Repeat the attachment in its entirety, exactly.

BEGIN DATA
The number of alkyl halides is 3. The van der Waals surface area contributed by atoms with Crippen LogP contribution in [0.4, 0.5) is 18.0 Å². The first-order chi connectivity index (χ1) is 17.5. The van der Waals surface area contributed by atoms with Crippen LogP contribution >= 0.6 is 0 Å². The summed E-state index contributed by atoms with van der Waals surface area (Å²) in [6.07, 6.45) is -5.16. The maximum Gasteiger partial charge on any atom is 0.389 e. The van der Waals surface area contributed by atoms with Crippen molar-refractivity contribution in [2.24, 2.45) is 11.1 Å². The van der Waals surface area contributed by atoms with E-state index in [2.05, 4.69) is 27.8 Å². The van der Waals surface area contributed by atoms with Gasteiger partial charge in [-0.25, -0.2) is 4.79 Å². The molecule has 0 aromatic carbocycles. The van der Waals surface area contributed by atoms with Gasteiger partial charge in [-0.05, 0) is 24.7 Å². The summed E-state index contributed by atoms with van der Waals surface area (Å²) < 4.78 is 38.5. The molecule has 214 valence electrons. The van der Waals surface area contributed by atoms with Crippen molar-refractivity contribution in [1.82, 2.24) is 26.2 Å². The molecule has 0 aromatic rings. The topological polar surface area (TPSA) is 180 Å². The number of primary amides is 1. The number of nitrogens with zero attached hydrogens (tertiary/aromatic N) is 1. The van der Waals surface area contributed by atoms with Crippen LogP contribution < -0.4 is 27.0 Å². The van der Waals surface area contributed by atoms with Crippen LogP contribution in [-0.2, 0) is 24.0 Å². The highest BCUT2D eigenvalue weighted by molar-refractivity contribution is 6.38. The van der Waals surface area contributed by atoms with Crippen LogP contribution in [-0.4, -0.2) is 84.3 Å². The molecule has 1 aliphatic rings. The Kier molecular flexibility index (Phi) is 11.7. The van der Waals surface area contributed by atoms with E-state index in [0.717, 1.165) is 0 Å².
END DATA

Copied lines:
The number of alkyl halides is 3. The van der Waals surface area contributed by atoms with Crippen LogP contribution in [0.4, 0.5) is 18.0 Å². The first-order chi connectivity index (χ1) is 17.5. The van der Waals surface area contributed by atoms with Crippen LogP contribution >= 0.6 is 0 Å². The summed E-state index contributed by atoms with van der Waals surface area (Å²) in [6.07, 6.45) is -5.16. The maximum Gasteiger partial charge on any atom is 0.389 e. The van der Waals surface area contributed by atoms with Crippen molar-refractivity contribution in [2.24, 2.45) is 11.1 Å². The van der Waals surface area contributed by atoms with E-state index in [2.05, 4.69) is 27.8 Å². The van der Waals surface area contributed by atoms with Gasteiger partial charge in [-0.25, -0.2) is 4.79 Å². The molecule has 0 aromatic carbocycles. The van der Waals surface area contributed by atoms with Gasteiger partial charge in [-0.05, 0) is 24.7 Å². The summed E-state index contributed by atoms with van der Waals surface area (Å²) < 4.78 is 38.5. The molecule has 214 valence electrons. The van der Waals surface area contributed by atoms with Crippen molar-refractivity contribution in [1.82, 2.24) is 26.2 Å². The molecule has 0 aromatic rings. The topological polar surface area (TPSA) is 180 Å². The number of primary amides is 1. The number of nitrogens with zero attached hydrogens (tertiary/aromatic N) is 1. The van der Waals surface area contributed by atoms with Crippen LogP contribution < -0.4 is 27.0 Å². The van der Waals surface area contributed by atoms with Crippen LogP contribution in [-0.2, 0) is 24.0 Å². The highest BCUT2D eigenvalue weighted by molar-refractivity contribution is 6.38. The van der Waals surface area contributed by atoms with Crippen LogP contribution in [-0.4, -0.2) is 84.3 Å². The molecule has 1 aliphatic rings. The Kier molecular flexibility index (Phi) is 11.7. The van der Waals surface area contributed by atoms with E-state index in [0.717, 1.165) is 0 Å².